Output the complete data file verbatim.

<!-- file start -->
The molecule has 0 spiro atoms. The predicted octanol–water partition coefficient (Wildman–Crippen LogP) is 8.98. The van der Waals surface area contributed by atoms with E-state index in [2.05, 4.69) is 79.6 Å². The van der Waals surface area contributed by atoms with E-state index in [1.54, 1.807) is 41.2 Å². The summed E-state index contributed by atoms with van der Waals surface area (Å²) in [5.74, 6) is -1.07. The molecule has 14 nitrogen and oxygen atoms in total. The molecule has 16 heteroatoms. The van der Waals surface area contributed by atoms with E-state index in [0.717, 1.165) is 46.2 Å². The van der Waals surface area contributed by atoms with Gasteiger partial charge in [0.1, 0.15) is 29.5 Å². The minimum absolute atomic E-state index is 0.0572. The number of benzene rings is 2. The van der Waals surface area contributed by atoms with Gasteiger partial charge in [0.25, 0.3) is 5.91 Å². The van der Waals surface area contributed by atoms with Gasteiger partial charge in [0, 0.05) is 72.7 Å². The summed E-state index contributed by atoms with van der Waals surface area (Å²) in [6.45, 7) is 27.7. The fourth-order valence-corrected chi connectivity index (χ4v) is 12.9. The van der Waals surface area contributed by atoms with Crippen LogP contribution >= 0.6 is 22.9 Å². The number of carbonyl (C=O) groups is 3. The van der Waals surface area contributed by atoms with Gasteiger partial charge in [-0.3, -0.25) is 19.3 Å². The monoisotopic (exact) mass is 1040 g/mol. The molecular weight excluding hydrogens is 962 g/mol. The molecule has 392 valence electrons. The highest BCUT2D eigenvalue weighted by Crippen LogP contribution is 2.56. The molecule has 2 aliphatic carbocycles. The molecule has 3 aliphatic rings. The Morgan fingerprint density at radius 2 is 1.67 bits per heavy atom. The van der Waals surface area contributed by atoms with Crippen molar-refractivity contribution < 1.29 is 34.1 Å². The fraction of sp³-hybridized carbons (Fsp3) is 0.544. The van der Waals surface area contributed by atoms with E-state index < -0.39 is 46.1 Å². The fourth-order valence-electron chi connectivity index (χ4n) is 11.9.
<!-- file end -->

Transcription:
The molecule has 0 spiro atoms. The predicted octanol–water partition coefficient (Wildman–Crippen LogP) is 8.98. The van der Waals surface area contributed by atoms with E-state index in [2.05, 4.69) is 79.6 Å². The van der Waals surface area contributed by atoms with E-state index in [1.54, 1.807) is 41.2 Å². The summed E-state index contributed by atoms with van der Waals surface area (Å²) in [5.74, 6) is -1.07. The molecule has 14 nitrogen and oxygen atoms in total. The molecule has 16 heteroatoms. The van der Waals surface area contributed by atoms with E-state index in [0.717, 1.165) is 46.2 Å². The van der Waals surface area contributed by atoms with Gasteiger partial charge in [0.1, 0.15) is 29.5 Å². The minimum absolute atomic E-state index is 0.0572. The number of benzene rings is 2. The van der Waals surface area contributed by atoms with Gasteiger partial charge in [0.25, 0.3) is 5.91 Å². The van der Waals surface area contributed by atoms with Gasteiger partial charge in [0, 0.05) is 72.7 Å². The summed E-state index contributed by atoms with van der Waals surface area (Å²) in [6.45, 7) is 27.7. The fourth-order valence-corrected chi connectivity index (χ4v) is 12.9. The van der Waals surface area contributed by atoms with Crippen LogP contribution >= 0.6 is 22.9 Å². The number of carbonyl (C=O) groups is 3. The van der Waals surface area contributed by atoms with Gasteiger partial charge in [-0.3, -0.25) is 19.3 Å². The monoisotopic (exact) mass is 1040 g/mol. The molecular weight excluding hydrogens is 962 g/mol. The molecule has 392 valence electrons. The highest BCUT2D eigenvalue weighted by Crippen LogP contribution is 2.56. The molecule has 2 aliphatic carbocycles. The molecule has 3 aliphatic rings. The Morgan fingerprint density at radius 2 is 1.67 bits per heavy atom. The van der Waals surface area contributed by atoms with Crippen molar-refractivity contribution < 1.29 is 34.1 Å². The fraction of sp³-hybridized carbons (Fsp3) is 0.544. The van der Waals surface area contributed by atoms with E-state index < -0.39 is 46.1 Å². The fourth-order valence-electron chi connectivity index (χ4n) is 11.9.